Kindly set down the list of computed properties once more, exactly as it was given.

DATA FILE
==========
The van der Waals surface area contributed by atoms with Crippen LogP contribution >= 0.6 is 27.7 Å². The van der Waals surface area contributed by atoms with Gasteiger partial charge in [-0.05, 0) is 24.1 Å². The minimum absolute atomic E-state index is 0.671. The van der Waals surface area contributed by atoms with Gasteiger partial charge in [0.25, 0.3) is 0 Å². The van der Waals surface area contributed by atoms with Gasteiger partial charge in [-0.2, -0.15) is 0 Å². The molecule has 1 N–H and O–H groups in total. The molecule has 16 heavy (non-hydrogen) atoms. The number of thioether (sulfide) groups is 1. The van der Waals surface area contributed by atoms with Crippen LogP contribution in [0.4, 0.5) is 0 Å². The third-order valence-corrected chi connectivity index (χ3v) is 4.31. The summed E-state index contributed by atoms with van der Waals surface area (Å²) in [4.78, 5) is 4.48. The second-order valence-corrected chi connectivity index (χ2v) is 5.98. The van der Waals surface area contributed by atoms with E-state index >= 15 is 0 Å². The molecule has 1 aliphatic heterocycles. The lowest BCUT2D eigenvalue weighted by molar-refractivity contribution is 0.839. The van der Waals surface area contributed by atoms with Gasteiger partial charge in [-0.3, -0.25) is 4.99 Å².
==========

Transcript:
The van der Waals surface area contributed by atoms with Crippen LogP contribution >= 0.6 is 27.7 Å². The van der Waals surface area contributed by atoms with Gasteiger partial charge in [-0.05, 0) is 24.1 Å². The minimum absolute atomic E-state index is 0.671. The van der Waals surface area contributed by atoms with Gasteiger partial charge in [0.25, 0.3) is 0 Å². The van der Waals surface area contributed by atoms with Gasteiger partial charge in [-0.2, -0.15) is 0 Å². The molecule has 1 N–H and O–H groups in total. The molecule has 16 heavy (non-hydrogen) atoms. The number of thioether (sulfide) groups is 1. The van der Waals surface area contributed by atoms with Crippen LogP contribution in [0.4, 0.5) is 0 Å². The third-order valence-corrected chi connectivity index (χ3v) is 4.31. The summed E-state index contributed by atoms with van der Waals surface area (Å²) in [4.78, 5) is 4.48. The second-order valence-corrected chi connectivity index (χ2v) is 5.98. The van der Waals surface area contributed by atoms with E-state index >= 15 is 0 Å². The molecule has 1 aliphatic heterocycles. The lowest BCUT2D eigenvalue weighted by molar-refractivity contribution is 0.839. The van der Waals surface area contributed by atoms with Gasteiger partial charge in [-0.3, -0.25) is 4.99 Å².